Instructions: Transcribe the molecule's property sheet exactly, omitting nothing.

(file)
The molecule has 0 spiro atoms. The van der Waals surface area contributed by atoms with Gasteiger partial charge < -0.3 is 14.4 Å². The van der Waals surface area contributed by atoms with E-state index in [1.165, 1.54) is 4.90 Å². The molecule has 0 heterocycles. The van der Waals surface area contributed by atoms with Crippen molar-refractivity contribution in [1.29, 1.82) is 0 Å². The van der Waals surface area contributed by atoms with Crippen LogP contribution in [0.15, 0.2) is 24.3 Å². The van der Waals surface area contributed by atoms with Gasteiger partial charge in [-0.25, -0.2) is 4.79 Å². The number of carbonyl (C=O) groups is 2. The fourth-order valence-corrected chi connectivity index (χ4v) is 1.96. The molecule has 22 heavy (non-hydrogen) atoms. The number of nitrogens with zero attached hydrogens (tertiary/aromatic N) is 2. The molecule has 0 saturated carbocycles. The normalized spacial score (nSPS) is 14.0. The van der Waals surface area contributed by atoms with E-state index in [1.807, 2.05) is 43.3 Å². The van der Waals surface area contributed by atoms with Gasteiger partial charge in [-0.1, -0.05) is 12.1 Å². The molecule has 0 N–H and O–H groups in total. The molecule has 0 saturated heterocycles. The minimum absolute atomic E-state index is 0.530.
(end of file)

The molecule has 0 spiro atoms. The van der Waals surface area contributed by atoms with Gasteiger partial charge < -0.3 is 14.4 Å². The van der Waals surface area contributed by atoms with E-state index in [1.165, 1.54) is 4.90 Å². The molecule has 0 heterocycles. The van der Waals surface area contributed by atoms with Crippen molar-refractivity contribution in [1.29, 1.82) is 0 Å². The van der Waals surface area contributed by atoms with Crippen LogP contribution in [0.15, 0.2) is 24.3 Å². The van der Waals surface area contributed by atoms with Gasteiger partial charge in [-0.25, -0.2) is 4.79 Å². The number of carbonyl (C=O) groups is 2. The fourth-order valence-corrected chi connectivity index (χ4v) is 1.96. The molecule has 22 heavy (non-hydrogen) atoms. The number of nitrogens with zero attached hydrogens (tertiary/aromatic N) is 2. The molecule has 0 saturated carbocycles. The normalized spacial score (nSPS) is 14.0. The van der Waals surface area contributed by atoms with E-state index in [1.807, 2.05) is 43.3 Å². The van der Waals surface area contributed by atoms with Gasteiger partial charge in [-0.1, -0.05) is 12.1 Å². The molecule has 0 N–H and O–H groups in total. The molecule has 0 saturated heterocycles. The minimum absolute atomic E-state index is 0.530.